Project description:The first step in biomarkers discovery is to identify the best protocols for their purification and analysis. This issue is critical when considering peripheral blood samples (plasma and serum) that are clinically interesting but meet several methodological problems, mainly complexity and low biomarker concentration. Analysis of small molecules, such as circulating microRNAs, should overcome these disadvantages. The present study describes an optimal RNA extraction method of microRNAs from human plasma samples. Different reagents and commercially available kits have been analyzed, identifying also the best pre-analytical conditions for plasma isolation. Between all of them, the column-based approaches were shown to be the most effective. In this context, miRNeasy Serum/Plasma Kit (from Qiagen) rendered more concentrated RNA, that was better suited for microarrays studies and did not require extra purification steps for sample concentration and purification than phenol based extraction methods. We also present evidences that the addition of low doses of an RNA carrier before starting the extraction process improves microRNA purification while an already published carrier dose can result in significant bias over microRNA profiles. Quality controls for best protocol selection were developed by spectrophotometry measurement of contaminants and microfluidics electrophoresis (Agilent 2100 Bioanalyzer) for RNA integrity. Selected donor and patient plasma samples and matched biopsies were tested by Affymetrix microarray technology to compare differentially expressed microRNAs. In summary, this study defines an optimized protocol for microRNA purification from human blood samples, increasing the performance of assays and shedding light over the best way to discover and use these biomarkers in clinical practice.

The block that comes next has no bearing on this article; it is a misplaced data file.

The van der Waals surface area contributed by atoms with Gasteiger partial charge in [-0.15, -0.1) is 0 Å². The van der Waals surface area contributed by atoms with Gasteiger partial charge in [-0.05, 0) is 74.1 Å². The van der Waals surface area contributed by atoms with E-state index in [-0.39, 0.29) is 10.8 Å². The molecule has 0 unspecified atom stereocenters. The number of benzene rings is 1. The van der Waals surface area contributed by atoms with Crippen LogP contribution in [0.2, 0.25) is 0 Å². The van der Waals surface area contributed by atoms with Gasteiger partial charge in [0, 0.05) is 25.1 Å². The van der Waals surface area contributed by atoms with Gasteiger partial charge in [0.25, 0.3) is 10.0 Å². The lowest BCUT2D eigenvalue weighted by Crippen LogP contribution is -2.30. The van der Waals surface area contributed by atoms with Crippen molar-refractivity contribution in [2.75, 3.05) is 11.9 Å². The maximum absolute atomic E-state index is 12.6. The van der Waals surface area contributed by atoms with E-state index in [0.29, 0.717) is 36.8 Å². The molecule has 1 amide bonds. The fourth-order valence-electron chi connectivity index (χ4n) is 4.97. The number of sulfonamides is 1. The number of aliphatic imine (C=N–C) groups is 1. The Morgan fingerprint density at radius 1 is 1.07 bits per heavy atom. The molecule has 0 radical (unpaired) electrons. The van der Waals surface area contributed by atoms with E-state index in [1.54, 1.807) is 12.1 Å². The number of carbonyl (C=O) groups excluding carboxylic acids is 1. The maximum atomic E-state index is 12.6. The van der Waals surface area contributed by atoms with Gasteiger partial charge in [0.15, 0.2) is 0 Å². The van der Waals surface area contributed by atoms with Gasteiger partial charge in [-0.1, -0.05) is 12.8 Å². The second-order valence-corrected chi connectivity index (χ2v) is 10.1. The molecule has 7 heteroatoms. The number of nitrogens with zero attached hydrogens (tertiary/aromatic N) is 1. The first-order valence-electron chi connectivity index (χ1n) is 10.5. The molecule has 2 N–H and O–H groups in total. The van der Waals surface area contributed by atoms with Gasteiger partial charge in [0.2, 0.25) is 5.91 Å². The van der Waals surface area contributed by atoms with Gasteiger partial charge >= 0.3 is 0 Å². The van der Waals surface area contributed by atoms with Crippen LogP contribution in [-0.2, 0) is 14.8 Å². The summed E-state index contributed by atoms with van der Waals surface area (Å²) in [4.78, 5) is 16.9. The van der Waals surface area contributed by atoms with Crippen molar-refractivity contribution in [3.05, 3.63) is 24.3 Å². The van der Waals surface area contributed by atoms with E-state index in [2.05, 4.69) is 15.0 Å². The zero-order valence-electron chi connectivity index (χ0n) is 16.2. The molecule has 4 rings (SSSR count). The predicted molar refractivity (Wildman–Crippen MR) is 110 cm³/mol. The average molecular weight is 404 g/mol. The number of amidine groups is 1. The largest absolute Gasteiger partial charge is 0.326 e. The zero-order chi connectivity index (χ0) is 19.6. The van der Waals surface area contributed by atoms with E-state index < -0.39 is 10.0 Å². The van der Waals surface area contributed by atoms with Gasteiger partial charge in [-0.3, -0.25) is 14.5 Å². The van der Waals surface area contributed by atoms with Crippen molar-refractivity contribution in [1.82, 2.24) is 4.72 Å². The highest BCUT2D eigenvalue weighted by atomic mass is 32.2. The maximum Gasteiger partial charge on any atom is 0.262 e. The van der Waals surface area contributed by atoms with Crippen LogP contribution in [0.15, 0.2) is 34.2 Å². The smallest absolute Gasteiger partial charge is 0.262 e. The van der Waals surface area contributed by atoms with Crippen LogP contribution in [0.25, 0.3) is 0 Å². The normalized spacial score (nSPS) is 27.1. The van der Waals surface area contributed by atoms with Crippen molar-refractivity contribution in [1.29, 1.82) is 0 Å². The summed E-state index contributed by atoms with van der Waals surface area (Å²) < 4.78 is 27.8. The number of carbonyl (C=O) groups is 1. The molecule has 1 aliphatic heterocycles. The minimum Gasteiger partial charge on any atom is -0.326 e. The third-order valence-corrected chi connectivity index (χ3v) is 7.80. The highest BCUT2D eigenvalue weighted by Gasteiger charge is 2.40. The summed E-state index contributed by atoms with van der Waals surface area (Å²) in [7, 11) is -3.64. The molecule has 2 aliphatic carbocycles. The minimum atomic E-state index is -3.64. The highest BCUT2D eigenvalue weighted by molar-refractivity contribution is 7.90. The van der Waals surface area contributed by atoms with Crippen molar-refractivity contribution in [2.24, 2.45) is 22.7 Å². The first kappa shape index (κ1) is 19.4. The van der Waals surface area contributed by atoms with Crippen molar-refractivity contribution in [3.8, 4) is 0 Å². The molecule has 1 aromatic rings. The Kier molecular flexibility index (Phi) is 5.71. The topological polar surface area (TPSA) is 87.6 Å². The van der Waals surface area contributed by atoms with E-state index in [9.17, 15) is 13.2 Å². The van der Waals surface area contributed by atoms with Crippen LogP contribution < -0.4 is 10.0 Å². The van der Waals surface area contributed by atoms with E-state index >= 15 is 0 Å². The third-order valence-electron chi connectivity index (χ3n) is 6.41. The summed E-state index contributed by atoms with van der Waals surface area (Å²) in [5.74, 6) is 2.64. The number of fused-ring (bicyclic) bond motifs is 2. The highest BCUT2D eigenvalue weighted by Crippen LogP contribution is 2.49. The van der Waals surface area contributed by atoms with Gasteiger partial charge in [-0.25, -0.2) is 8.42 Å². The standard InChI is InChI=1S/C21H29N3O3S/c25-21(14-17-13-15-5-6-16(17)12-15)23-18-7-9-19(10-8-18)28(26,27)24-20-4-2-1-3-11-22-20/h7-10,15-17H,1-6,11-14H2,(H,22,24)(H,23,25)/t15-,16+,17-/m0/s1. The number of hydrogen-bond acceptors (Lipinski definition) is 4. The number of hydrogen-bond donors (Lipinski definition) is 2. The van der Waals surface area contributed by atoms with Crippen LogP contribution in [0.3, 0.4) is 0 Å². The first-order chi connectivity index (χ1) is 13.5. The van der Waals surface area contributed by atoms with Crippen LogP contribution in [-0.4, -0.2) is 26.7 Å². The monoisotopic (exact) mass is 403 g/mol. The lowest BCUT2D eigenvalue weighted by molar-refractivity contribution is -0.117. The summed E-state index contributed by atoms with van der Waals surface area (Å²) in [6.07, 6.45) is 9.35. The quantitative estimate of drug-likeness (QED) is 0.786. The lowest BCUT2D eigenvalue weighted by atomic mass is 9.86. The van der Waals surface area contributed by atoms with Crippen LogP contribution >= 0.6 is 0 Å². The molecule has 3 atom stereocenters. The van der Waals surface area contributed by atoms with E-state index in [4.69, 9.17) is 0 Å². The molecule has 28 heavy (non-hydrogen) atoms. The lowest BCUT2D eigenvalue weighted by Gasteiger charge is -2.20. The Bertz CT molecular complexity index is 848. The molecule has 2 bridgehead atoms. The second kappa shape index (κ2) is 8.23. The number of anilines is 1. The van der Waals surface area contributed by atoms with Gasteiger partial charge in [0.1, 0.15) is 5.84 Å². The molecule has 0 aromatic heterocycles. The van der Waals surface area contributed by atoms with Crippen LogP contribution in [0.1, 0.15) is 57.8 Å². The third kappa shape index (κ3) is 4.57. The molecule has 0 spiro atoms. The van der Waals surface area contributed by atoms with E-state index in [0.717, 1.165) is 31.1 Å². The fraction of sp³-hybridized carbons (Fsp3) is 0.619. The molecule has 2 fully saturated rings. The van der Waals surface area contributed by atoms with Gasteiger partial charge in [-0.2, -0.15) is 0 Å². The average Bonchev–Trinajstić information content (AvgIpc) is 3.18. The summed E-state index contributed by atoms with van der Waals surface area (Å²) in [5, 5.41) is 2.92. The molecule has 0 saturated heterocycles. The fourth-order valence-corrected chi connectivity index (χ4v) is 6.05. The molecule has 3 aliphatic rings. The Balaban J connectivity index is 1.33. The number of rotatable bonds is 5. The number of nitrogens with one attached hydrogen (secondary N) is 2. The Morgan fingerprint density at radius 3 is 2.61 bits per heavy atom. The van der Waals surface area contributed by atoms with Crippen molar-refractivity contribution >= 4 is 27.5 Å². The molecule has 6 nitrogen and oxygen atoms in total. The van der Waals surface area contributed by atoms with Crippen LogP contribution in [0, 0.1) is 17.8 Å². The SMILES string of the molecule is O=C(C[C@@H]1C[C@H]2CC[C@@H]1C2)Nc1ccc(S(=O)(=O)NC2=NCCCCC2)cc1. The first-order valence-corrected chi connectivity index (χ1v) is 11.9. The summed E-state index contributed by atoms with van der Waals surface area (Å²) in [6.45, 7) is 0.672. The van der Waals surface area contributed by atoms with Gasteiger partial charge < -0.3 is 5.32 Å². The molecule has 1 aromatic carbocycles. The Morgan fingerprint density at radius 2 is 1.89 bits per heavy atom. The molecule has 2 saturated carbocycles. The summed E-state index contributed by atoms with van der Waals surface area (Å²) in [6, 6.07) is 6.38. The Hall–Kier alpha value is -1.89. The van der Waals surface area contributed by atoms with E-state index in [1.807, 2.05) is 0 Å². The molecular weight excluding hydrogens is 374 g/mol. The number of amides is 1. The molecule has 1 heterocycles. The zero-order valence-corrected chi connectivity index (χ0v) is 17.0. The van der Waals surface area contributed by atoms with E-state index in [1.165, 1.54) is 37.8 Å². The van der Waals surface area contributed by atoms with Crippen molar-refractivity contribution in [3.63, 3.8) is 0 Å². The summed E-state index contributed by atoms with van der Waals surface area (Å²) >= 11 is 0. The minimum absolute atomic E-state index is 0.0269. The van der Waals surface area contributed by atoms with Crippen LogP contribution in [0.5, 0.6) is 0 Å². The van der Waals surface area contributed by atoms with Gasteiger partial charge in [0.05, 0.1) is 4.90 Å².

Project description:MicroRNAs (miRNAs) are small RNAs that bind to mRNA targets and regulate their translation. A functional study of miRNAs and exploration of their utility as disease markers require miRNA extraction from biological samples, which contain large amounts of interfering compounds for downstream RNA identification and quantification. The most common extraction methods employ silica columns or the TRIzol reagent but give out low recovery for small RNAs probably due to their short strand lengths. Herein, we fabricated the titanium dioxide nanofibers using electrospinning to facilitate miRNA extraction and developed the optimal buffer conditions to improve miRNA recovery from biological matrices of cell lysate and serum. We found that our TiO2 fibers could obtain a recovery of 18.0 ± 3.6% for miRNA fibers while carrying out the extraction in the more complex medium of cell lysate, much higher than the 0.02 ± 0.0001% recovery from the commercial kit. The much improved extraction of miRNAs from our fibers could be originated from the strong coordination between TiO2 and RNA's phosphate backbone. In addition, the binding, washing, and elution buffers judiciously developed in the present study can achieve selective extraction of small RNA shorter than 500 nucleotides in length. Our results demonstrate that TiO2 nanofibers can work as a valuable tool for extraction of miRNAs from biological samples with high recovery. Graphical abstract Schematic for extraction of small RNAs using TiO2 nanofibers.